I’m not going to switch to the next last page of the book, and I’m going to read out from the last page, which is my kind of credo about science. There are things that not even the best scientists of today can explain. But that doesn’t mean we should block off all investigation by resorting to phony explanations invoking magic, or the supernatural, which don’t actually explain at all. Just imagine how a medieval man even the most educated man of his era would have reacted if you’ve seen a jet plane, a laptop computer, a mobile telephone, a Sat Nav device, he would certainly have called them supernatural, miraculous, but these devices that are commonplace we know how they work. We know that people have built them following scientific principles. The distinguished science fiction writer Arthur C. Clarke some the point OPERS. Clarke’s third law sufficiently advanced technology is indistinguishable from magic. If a time machine would carry us forward a century or so we would see, surely without a doubt wonders that today we might think impossible miracles. They’re not be supernatural, there’ll be natural. It’s just that our conception of the natural will have broadened out, and will be far more amazing than anything that theologians have ever managed to imagine. The more you think about it, the more you realize that the very idea of a supernatural miracle is nonsense. If something happens that appears to be inexplicable by science, you can safely conclude one of two things. Either it didn’t really happen. The Observer was mistaken or was lying or was tricked. Or we have exposed a shortcoming in present De science. If present day science encounters an observation or an experimental result that it cannot explain, then we should not rest until we have improved our science so that it can provide an explanation. If it requires a radically new kind of science, a revolutionary science those strange that old scientists scarcely recognize it as science at all. That’s fine, too. It’s happened before. But don’t ever be lazy enough, defeatist enough, cowardly enough to say, I don’t understand it. So it must be supernatural. It must be a miracle. Say instead, it’s a puzzle. It’s strange. It’s a challenge that we should rise to whether we rise to the challenge by questioning the truth of the observation, or by expanding our science in new and exciting directions. The proper and brave response to any such challenge is to tackle it head on and until we have found a proper Such as the mystery. It’s perfectly okay simply to say, this is something we don’t yet understand. But we’re working on it. It’s the only honest thing to do. Miracles, magic myths, they can be fun, and I have fun with them throughout this book. Everybody likes a good story and myths, the fun as long as you don’t confuse them with the truth. The real truth has a magic of its own. The truth is more magical in the best and most exciting sense of the word than any myth, or made up mystery or miracle. Science has its own magic. The magic of reality.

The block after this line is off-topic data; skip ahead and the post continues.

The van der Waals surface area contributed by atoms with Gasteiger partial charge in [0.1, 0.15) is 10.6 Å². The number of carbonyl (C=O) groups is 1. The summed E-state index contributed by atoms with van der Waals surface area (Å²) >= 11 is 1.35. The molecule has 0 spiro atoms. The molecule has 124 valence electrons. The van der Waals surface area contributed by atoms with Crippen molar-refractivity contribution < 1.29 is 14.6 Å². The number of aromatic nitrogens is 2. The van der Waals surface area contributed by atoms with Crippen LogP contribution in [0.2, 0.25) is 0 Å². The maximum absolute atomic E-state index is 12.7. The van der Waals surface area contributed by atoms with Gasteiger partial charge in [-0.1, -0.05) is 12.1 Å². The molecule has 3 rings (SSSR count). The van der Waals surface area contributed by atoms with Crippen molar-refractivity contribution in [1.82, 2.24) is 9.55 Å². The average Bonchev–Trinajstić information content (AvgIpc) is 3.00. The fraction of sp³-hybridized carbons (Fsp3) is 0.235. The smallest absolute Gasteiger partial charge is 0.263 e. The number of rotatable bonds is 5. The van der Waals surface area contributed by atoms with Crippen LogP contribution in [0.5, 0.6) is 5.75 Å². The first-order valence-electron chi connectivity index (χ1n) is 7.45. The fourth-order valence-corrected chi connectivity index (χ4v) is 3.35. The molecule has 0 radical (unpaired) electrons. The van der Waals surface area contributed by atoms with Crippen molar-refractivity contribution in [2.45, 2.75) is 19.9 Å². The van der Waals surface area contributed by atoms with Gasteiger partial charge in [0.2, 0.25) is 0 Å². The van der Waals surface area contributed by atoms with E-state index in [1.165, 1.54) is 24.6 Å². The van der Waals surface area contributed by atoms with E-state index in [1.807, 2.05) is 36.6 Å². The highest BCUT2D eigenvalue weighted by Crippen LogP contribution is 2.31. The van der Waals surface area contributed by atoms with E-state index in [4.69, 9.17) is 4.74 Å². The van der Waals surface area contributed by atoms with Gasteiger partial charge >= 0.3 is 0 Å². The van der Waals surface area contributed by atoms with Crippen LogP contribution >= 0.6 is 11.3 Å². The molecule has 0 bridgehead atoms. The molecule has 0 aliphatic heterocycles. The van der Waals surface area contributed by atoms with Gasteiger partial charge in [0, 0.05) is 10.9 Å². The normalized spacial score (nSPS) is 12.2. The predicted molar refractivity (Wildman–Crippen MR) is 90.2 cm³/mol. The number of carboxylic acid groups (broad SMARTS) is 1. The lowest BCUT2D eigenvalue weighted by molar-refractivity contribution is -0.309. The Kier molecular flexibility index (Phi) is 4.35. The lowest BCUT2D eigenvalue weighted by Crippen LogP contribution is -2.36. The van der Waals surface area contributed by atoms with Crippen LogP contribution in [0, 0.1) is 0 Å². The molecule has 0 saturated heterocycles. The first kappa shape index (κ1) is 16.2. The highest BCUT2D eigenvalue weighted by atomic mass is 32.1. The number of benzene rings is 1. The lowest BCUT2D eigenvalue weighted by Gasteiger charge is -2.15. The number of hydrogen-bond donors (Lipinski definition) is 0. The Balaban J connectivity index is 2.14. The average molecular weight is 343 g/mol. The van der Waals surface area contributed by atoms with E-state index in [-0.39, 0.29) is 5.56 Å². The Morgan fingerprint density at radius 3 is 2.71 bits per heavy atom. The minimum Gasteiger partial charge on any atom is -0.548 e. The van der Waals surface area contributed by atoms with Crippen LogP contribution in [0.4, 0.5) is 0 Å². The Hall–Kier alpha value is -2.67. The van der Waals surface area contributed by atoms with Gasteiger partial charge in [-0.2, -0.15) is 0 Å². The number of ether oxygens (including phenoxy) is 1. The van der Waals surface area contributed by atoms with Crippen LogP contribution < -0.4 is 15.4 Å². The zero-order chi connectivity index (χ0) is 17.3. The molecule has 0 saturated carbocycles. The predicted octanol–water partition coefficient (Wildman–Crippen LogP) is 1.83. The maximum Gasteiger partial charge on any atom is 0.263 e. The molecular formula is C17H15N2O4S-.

Thank you so much for that. Professor Dawkins will have a few questions and I actually like to ask the speakers to come up on stage. Stefan lunan yonko, Niels assata to have a little discussion with you. Well, I’ll move over here so they can stand there and maybe you want some water. Okay. And while they come up on stage, I can start with the first question. Sometimes when I talk to people in Sweden, we have a few religious schools in Sweden about 70. So it’s not very much but still, and I’ve talked to teachers there who say that no, no, we we do teach evolution. We just teach them creation also, and we’re let them choose. And that is their idea of unbiased the teaching and what? How do you respond to that fundamental view of knowledge which is very strange to me,